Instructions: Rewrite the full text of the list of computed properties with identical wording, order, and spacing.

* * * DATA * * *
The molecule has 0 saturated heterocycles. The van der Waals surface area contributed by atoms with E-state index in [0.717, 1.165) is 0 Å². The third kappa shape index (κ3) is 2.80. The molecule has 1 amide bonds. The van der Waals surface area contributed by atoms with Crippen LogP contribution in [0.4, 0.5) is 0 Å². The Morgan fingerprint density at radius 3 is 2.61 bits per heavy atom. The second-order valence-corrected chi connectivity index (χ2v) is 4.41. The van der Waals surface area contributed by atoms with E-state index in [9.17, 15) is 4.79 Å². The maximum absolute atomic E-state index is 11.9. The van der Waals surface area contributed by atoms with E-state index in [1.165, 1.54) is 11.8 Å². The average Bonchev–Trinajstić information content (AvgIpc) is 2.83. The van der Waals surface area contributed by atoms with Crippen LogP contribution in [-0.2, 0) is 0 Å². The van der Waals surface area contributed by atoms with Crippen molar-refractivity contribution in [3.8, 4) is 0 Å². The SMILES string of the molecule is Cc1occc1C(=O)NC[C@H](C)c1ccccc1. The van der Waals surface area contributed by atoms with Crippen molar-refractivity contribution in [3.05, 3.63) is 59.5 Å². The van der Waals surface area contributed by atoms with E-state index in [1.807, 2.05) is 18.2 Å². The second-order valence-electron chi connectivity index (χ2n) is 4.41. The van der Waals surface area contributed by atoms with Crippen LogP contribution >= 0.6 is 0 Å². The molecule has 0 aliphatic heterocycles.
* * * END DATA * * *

The molecule has 0 saturated heterocycles. The van der Waals surface area contributed by atoms with E-state index in [0.717, 1.165) is 0 Å². The third kappa shape index (κ3) is 2.80. The molecule has 1 amide bonds. The van der Waals surface area contributed by atoms with Crippen LogP contribution in [0.4, 0.5) is 0 Å². The Morgan fingerprint density at radius 3 is 2.61 bits per heavy atom. The second-order valence-corrected chi connectivity index (χ2v) is 4.41. The van der Waals surface area contributed by atoms with E-state index in [9.17, 15) is 4.79 Å². The maximum absolute atomic E-state index is 11.9. The van der Waals surface area contributed by atoms with E-state index in [1.165, 1.54) is 11.8 Å². The average Bonchev–Trinajstić information content (AvgIpc) is 2.83. The van der Waals surface area contributed by atoms with Crippen LogP contribution in [-0.2, 0) is 0 Å². The van der Waals surface area contributed by atoms with Crippen molar-refractivity contribution in [3.8, 4) is 0 Å². The SMILES string of the molecule is Cc1occc1C(=O)NC[C@H](C)c1ccccc1. The van der Waals surface area contributed by atoms with Crippen molar-refractivity contribution in [3.05, 3.63) is 59.5 Å². The van der Waals surface area contributed by atoms with E-state index in [1.807, 2.05) is 18.2 Å². The second-order valence-electron chi connectivity index (χ2n) is 4.41. The van der Waals surface area contributed by atoms with Crippen LogP contribution >= 0.6 is 0 Å². The molecule has 0 aliphatic heterocycles.